Task-based learning takes a different approach to a traditional PPP (present, practise, produce) lesson. Students are given a task to do, for example order food in a restaurant, book a taxi etc, they could also be given a probem to solve. The teacher might decide to have the students listen to a recording of people doing the same task before students tackle it themselves.
Students do the task in groups or pairs while the teacher monitors. At the end of the activity, the teacher reviews what went well (or not so well). If a language area was a consistent problem or an error was made by various members of the class, the teacher can choose to focus on this immediately or in a subsequent lesson.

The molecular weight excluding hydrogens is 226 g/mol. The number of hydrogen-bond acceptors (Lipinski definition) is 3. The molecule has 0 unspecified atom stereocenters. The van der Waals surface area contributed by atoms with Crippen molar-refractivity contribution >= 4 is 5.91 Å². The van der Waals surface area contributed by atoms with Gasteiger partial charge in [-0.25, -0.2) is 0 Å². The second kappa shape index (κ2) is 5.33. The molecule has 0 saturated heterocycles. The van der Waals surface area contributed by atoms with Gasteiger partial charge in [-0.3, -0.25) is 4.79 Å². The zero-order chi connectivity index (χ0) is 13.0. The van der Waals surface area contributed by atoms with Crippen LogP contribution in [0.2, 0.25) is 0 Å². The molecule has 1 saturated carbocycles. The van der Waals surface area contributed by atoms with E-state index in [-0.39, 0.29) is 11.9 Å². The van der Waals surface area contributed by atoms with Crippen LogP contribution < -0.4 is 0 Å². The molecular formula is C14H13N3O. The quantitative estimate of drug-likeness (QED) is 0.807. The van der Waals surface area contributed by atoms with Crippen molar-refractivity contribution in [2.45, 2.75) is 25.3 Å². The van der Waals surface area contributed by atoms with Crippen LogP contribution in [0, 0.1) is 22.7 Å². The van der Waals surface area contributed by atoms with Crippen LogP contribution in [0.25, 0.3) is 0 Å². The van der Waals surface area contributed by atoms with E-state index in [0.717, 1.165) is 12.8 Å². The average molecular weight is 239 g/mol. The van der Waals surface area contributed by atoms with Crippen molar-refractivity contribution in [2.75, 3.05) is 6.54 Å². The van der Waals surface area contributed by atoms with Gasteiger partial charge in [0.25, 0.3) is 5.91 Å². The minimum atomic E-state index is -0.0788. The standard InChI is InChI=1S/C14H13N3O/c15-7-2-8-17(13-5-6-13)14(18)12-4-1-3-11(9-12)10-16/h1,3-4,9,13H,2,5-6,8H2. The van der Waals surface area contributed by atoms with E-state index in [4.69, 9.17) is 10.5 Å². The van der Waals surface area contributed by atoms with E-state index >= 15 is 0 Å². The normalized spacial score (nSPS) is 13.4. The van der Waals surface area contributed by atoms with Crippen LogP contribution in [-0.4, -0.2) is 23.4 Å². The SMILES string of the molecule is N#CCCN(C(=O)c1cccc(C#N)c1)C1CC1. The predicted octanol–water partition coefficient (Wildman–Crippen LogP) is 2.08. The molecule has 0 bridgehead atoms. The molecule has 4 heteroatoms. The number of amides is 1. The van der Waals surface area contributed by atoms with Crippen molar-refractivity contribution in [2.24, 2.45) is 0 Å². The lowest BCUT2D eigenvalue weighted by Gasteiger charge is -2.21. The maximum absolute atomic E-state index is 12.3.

Language input takes place after completion of the task. Students can then be given a similar activity to do in order to practise and consolidate the language studied. The advantage of this approach is that you don't spend time working on language points the students have already mastered.
This is a very brief look at the approach. For more details and ideas, you can look at books by Jane Willis. The text book series "Cutting Edge" follows a task-based syllabus.